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Education and training

Registration assessment could move as part of education overhaul, regulator’s chief executive says

Exclusive: The General Pharmaceutical Council will look into the “right timing and method” of the registration assessment, including “where it is located in the sequence of events”.

students taking exam

Source: Shutterstock.com

Changes to the General Pharmaceutical Council’s reform of pharmacy education were confirmed at its council meeting on 10 December 2020

The General Pharmaceutical Council (GPhC) would be open to the prospect of making changes to the registration assessment, Duncan Rudkin, chief executive of the GPhC, has said.

Speaking to The Pharmaceutical Journal on 14 December 2020, following the GPhC’s approval of new standards for the initial education and training of pharmacists, Rudkin said that discussions over the next year and beyond were “inevitably going to have to look at what is the right timing and method for the council to get that overall final confirmation and assurance for registration purposes. It seems to me it would be very odd if the registration assessment were taken as the only, immutable fixed point”.

Rudkin added that the GPhC will “need to work with our partners to look at all aspects of quality assurance, including regulatory quality assurance. So I think it fits within that umbrella to look at the exam in terms of where it is located in the sequence of events”.

Trainee pharmacists currently sit the registration assessment at the end of their preregistration year, but from 2021 the preregistration year will be replaced by a foundation year. From 2025, foundation year trainees will be given independendent prescribing training to enable “simultaneous registration and annotation” as an independent prescriber.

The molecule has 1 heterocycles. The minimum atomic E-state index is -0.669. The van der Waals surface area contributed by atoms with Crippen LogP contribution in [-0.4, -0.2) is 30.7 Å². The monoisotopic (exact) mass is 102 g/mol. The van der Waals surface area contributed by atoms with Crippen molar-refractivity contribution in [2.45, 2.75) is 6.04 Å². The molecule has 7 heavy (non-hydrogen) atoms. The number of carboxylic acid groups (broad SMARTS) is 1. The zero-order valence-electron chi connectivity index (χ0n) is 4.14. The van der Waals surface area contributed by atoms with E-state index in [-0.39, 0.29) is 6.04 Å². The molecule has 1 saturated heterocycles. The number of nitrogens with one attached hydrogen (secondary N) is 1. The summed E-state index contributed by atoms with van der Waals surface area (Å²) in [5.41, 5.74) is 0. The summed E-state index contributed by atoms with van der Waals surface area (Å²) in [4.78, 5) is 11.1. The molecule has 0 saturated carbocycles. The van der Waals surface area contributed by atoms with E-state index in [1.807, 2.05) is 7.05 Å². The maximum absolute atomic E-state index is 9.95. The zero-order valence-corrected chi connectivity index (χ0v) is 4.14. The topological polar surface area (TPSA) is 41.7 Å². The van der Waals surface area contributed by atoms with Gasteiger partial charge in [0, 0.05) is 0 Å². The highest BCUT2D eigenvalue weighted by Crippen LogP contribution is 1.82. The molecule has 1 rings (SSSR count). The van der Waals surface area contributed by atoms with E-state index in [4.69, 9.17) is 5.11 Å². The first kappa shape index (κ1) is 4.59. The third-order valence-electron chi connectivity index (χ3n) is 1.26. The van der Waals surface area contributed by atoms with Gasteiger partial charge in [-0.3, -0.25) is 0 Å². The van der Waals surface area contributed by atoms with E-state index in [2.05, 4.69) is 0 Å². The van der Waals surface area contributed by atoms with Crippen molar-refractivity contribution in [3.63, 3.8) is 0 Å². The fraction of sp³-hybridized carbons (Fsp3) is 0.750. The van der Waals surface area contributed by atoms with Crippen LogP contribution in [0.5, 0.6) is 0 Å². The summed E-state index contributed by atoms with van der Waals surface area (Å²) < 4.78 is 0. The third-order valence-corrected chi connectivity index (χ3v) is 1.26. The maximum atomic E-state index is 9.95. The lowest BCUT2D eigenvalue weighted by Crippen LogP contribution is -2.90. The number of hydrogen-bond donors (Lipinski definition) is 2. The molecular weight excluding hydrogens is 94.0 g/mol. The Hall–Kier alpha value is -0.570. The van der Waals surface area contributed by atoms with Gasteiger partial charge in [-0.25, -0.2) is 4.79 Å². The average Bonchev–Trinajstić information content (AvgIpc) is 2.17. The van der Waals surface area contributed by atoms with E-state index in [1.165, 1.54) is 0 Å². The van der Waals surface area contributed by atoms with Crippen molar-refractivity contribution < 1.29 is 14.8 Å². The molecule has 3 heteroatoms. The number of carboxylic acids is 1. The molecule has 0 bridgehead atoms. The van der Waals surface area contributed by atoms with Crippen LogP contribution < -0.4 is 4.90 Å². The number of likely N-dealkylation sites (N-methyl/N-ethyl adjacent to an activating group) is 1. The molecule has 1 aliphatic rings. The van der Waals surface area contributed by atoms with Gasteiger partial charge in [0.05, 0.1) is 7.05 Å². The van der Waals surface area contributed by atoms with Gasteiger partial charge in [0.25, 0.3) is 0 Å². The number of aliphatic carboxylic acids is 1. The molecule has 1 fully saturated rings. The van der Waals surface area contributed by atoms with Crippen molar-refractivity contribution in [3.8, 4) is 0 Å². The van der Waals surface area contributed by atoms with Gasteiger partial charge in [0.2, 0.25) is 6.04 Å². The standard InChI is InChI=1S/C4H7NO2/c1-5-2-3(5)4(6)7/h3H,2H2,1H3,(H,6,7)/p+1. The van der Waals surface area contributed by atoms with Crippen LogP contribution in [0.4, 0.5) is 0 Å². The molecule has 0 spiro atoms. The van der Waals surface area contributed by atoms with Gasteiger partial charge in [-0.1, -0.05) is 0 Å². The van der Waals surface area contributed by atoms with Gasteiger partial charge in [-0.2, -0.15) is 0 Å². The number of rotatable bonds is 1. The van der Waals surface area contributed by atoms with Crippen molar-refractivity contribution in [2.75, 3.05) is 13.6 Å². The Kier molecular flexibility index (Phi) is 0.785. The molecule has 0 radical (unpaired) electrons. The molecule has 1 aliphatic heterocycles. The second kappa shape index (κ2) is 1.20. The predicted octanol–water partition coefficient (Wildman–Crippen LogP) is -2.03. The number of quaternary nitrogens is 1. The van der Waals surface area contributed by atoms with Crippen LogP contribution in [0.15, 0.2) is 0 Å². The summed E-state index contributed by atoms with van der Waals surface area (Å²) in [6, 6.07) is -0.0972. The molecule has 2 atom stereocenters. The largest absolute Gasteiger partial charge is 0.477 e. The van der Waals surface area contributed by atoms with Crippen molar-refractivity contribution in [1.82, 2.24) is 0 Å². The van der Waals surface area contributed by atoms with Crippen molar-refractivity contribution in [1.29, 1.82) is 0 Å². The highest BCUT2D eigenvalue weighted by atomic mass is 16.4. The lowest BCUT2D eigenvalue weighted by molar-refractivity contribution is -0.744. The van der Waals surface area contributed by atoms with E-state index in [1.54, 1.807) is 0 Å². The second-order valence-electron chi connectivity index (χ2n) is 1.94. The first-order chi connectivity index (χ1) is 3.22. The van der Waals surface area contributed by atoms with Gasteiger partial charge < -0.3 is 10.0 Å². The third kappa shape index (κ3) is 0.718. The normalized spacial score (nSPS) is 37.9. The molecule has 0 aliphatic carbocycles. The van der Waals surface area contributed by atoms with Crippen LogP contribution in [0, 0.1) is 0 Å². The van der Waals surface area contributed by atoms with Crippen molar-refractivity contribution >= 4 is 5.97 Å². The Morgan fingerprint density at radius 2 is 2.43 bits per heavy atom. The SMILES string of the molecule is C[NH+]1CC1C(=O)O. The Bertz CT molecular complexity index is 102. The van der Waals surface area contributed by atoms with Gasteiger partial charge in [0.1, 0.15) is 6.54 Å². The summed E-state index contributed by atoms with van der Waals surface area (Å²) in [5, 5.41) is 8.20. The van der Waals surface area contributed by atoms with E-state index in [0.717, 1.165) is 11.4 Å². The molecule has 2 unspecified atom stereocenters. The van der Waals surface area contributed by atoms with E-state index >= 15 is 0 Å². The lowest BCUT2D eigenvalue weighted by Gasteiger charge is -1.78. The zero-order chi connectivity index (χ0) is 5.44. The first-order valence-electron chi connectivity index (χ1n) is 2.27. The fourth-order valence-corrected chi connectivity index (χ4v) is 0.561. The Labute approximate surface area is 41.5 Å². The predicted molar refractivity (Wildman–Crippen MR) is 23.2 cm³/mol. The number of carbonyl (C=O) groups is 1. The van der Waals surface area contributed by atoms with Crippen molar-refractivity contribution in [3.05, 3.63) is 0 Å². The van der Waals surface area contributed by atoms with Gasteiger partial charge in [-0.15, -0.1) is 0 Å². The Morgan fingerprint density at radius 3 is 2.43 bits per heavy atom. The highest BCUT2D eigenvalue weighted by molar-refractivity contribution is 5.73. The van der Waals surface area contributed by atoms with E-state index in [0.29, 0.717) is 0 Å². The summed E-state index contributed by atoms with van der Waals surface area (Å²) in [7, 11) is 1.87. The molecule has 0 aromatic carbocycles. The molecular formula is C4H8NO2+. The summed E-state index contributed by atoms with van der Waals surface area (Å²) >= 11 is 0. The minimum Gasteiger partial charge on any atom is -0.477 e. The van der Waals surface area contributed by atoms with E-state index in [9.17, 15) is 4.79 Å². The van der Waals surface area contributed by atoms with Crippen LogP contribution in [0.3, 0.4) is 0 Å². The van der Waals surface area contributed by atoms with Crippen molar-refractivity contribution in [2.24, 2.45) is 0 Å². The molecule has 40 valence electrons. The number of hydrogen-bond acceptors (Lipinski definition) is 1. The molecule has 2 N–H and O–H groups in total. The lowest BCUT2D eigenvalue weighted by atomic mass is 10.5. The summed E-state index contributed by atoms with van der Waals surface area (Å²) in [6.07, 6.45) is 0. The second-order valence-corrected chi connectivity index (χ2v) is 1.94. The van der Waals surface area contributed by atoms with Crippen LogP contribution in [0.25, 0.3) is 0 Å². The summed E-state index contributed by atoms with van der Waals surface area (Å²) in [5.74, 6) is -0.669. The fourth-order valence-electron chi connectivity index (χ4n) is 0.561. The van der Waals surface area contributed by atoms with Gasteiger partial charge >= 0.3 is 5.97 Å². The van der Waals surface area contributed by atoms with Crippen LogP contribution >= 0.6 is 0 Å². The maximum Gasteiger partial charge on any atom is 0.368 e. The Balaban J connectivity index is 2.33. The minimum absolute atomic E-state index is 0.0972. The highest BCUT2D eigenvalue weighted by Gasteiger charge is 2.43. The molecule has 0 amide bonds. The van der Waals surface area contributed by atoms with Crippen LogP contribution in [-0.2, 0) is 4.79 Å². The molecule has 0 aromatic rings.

If changes were made, the GPhC would want to ensure that “what’s put in place is better than what we have now. We have a rigorous quality-assured exam in place, but it will need to evolve, as it has evolved over time: including, most recently, in 2016,” Rudkin added.

Rudkin also said that changes to the initial four years of pharmacy education and training, which include the addition of more clinical placements, is not about sacrificing scientific content: “it is about focusing on the application of that in practice” and “in an integrated way, making sure that knowledge, skill and practice are developing alongside each other.

“It’s about doing things differently, rather than about doing less or more of something.”

Nigel Clarke, chair of the GPhC, added that the new standards were a “radical change”, and that, while there will be more content in the MPharm, “it will fit in in a different way.

“It is demanding to qualify as a pharmacist now and it will be demanding in the future, but it will be a different kind of thing,” he said.

Equality, diversity and inclusion, Rudkin said, was “one of the central pillars in this set of reforms”. He added that it was important for the profession, and newly qualified members of the profession, “to have a real depth of understanding into different communities and how healthcare professionals can support individuals in different ways”.

Clarke added: “We want to make sure that the pharmacists of the future are drawn from the widest possible range of backgrounds, and that there are no barriers to entry for the profession.”

Citation: The Pharmaceutical Journal DOI: 10.1211/PJ.2020.20208667

Readers' comments (1)

  • Perhaps the priority for the GPhC is to ensure there is rigorous quality assurance of the MPharm and subsequent programmes so that there is no need for a Registration Assessment.

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